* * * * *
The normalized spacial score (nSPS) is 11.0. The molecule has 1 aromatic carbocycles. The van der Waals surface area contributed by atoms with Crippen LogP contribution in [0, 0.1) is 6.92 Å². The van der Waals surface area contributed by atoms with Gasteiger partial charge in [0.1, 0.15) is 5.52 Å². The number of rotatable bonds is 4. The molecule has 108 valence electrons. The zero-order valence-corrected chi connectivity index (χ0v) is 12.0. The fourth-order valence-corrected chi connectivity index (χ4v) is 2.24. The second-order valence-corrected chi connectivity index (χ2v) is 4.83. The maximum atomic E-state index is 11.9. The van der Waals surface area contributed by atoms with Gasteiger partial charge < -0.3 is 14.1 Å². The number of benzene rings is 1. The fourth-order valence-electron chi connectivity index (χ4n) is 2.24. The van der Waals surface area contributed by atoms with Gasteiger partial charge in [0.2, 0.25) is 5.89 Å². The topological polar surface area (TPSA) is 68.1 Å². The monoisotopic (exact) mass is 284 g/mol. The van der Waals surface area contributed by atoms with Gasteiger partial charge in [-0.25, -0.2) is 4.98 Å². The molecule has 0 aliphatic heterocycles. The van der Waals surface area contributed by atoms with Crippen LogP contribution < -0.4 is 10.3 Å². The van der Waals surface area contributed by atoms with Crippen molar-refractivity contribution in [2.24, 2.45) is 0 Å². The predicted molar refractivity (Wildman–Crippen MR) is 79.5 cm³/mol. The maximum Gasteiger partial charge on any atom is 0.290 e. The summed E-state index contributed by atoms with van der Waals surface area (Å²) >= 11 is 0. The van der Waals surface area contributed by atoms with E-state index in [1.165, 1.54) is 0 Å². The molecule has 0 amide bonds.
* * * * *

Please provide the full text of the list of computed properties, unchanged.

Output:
The normalized spacial score (nSPS) is 11.0. The molecule has 1 aromatic carbocycles. The van der Waals surface area contributed by atoms with Crippen LogP contribution in [0, 0.1) is 6.92 Å². The van der Waals surface area contributed by atoms with Gasteiger partial charge in [0.1, 0.15) is 5.52 Å². The number of rotatable bonds is 4. The molecule has 108 valence electrons. The zero-order valence-corrected chi connectivity index (χ0v) is 12.0. The fourth-order valence-corrected chi connectivity index (χ4v) is 2.24. The second-order valence-corrected chi connectivity index (χ2v) is 4.83. The maximum atomic E-state index is 11.9. The van der Waals surface area contributed by atoms with Gasteiger partial charge < -0.3 is 14.1 Å². The number of benzene rings is 1. The fourth-order valence-electron chi connectivity index (χ4n) is 2.24. The van der Waals surface area contributed by atoms with Gasteiger partial charge in [0.2, 0.25) is 5.89 Å². The topological polar surface area (TPSA) is 68.1 Å². The monoisotopic (exact) mass is 284 g/mol. The van der Waals surface area contributed by atoms with Gasteiger partial charge in [-0.25, -0.2) is 4.98 Å². The molecule has 0 aliphatic heterocycles. The van der Waals surface area contributed by atoms with Crippen LogP contribution < -0.4 is 10.3 Å². The van der Waals surface area contributed by atoms with Crippen molar-refractivity contribution in [2.24, 2.45) is 0 Å². The predicted molar refractivity (Wildman–Crippen MR) is 79.5 cm³/mol. The maximum Gasteiger partial charge on any atom is 0.290 e. The summed E-state index contributed by atoms with van der Waals surface area (Å²) >= 11 is 0. The van der Waals surface area contributed by atoms with E-state index in [1.165, 1.54) is 0 Å². The molecule has 0 amide bonds.